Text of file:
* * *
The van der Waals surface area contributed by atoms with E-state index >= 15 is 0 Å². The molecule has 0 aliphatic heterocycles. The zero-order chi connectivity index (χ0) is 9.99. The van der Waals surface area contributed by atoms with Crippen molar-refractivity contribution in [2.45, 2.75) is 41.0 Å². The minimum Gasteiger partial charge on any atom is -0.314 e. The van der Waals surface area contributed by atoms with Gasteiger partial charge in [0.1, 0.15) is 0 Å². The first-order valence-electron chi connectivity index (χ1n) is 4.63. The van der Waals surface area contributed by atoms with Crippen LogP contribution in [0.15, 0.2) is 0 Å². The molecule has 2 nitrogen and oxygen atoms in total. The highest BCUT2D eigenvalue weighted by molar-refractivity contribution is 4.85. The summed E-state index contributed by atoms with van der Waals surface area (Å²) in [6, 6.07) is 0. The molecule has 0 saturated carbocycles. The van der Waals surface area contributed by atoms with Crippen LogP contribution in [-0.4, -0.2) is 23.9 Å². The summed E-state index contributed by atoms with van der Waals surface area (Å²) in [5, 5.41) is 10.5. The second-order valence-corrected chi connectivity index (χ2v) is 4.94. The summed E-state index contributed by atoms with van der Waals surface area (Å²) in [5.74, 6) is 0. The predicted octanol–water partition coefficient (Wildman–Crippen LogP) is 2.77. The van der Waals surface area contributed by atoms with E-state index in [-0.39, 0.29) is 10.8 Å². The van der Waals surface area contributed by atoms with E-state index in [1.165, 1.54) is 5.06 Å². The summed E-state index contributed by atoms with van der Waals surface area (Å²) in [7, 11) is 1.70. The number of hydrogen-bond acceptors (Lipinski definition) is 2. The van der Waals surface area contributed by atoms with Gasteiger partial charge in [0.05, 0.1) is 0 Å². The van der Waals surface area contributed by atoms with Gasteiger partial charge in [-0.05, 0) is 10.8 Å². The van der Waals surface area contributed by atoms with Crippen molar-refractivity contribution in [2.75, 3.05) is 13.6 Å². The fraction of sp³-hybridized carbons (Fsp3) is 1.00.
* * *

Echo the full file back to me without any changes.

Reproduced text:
The van der Waals surface area contributed by atoms with E-state index >= 15 is 0 Å². The molecule has 0 aliphatic heterocycles. The zero-order chi connectivity index (χ0) is 9.99. The van der Waals surface area contributed by atoms with Crippen molar-refractivity contribution in [2.45, 2.75) is 41.0 Å². The minimum Gasteiger partial charge on any atom is -0.314 e. The van der Waals surface area contributed by atoms with Gasteiger partial charge in [0.1, 0.15) is 0 Å². The first-order valence-electron chi connectivity index (χ1n) is 4.63. The van der Waals surface area contributed by atoms with Crippen LogP contribution in [0.15, 0.2) is 0 Å². The molecule has 2 nitrogen and oxygen atoms in total. The highest BCUT2D eigenvalue weighted by molar-refractivity contribution is 4.85. The summed E-state index contributed by atoms with van der Waals surface area (Å²) in [6, 6.07) is 0. The molecule has 0 saturated carbocycles. The van der Waals surface area contributed by atoms with Crippen LogP contribution in [-0.4, -0.2) is 23.9 Å². The summed E-state index contributed by atoms with van der Waals surface area (Å²) in [5, 5.41) is 10.5. The second-order valence-corrected chi connectivity index (χ2v) is 4.94. The summed E-state index contributed by atoms with van der Waals surface area (Å²) in [5.74, 6) is 0. The predicted octanol–water partition coefficient (Wildman–Crippen LogP) is 2.77. The van der Waals surface area contributed by atoms with E-state index in [-0.39, 0.29) is 10.8 Å². The van der Waals surface area contributed by atoms with E-state index in [1.165, 1.54) is 5.06 Å². The summed E-state index contributed by atoms with van der Waals surface area (Å²) in [7, 11) is 1.70. The number of hydrogen-bond acceptors (Lipinski definition) is 2. The van der Waals surface area contributed by atoms with Gasteiger partial charge in [0.05, 0.1) is 0 Å². The van der Waals surface area contributed by atoms with Gasteiger partial charge in [-0.05, 0) is 10.8 Å². The van der Waals surface area contributed by atoms with Crippen molar-refractivity contribution in [2.75, 3.05) is 13.6 Å². The fraction of sp³-hybridized carbons (Fsp3) is 1.00.